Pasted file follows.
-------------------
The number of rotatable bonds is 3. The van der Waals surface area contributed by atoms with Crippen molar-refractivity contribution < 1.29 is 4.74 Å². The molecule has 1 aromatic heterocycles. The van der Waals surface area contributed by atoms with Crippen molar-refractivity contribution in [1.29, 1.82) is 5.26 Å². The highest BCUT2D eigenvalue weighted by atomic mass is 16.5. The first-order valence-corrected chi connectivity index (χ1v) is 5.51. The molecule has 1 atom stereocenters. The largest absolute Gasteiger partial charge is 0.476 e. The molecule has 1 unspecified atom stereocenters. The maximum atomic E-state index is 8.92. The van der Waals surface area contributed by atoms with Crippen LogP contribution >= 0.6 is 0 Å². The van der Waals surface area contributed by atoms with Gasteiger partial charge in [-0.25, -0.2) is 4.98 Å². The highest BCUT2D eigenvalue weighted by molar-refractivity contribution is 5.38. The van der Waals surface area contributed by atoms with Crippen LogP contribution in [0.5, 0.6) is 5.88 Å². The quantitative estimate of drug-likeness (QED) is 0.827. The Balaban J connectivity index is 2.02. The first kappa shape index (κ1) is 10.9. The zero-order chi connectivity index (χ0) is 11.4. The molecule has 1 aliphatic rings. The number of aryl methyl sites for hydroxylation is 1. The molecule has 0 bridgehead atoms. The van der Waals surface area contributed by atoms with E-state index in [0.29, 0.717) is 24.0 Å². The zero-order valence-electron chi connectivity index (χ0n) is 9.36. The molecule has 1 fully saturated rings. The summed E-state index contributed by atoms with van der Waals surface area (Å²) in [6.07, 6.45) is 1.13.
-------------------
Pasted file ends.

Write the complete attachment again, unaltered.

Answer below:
The number of rotatable bonds is 3. The van der Waals surface area contributed by atoms with Crippen molar-refractivity contribution < 1.29 is 4.74 Å². The molecule has 1 aromatic heterocycles. The van der Waals surface area contributed by atoms with Crippen molar-refractivity contribution in [1.29, 1.82) is 5.26 Å². The highest BCUT2D eigenvalue weighted by atomic mass is 16.5. The first-order valence-corrected chi connectivity index (χ1v) is 5.51. The molecule has 1 atom stereocenters. The largest absolute Gasteiger partial charge is 0.476 e. The molecule has 1 unspecified atom stereocenters. The maximum atomic E-state index is 8.92. The van der Waals surface area contributed by atoms with Crippen LogP contribution >= 0.6 is 0 Å². The van der Waals surface area contributed by atoms with Gasteiger partial charge in [-0.25, -0.2) is 4.98 Å². The highest BCUT2D eigenvalue weighted by molar-refractivity contribution is 5.38. The van der Waals surface area contributed by atoms with Crippen LogP contribution in [0.5, 0.6) is 5.88 Å². The quantitative estimate of drug-likeness (QED) is 0.827. The Balaban J connectivity index is 2.02. The first kappa shape index (κ1) is 10.9. The zero-order chi connectivity index (χ0) is 11.4. The molecule has 1 aliphatic rings. The number of aryl methyl sites for hydroxylation is 1. The molecule has 0 bridgehead atoms. The van der Waals surface area contributed by atoms with E-state index in [0.29, 0.717) is 24.0 Å². The zero-order valence-electron chi connectivity index (χ0n) is 9.36. The molecule has 1 fully saturated rings. The summed E-state index contributed by atoms with van der Waals surface area (Å²) in [6.07, 6.45) is 1.13.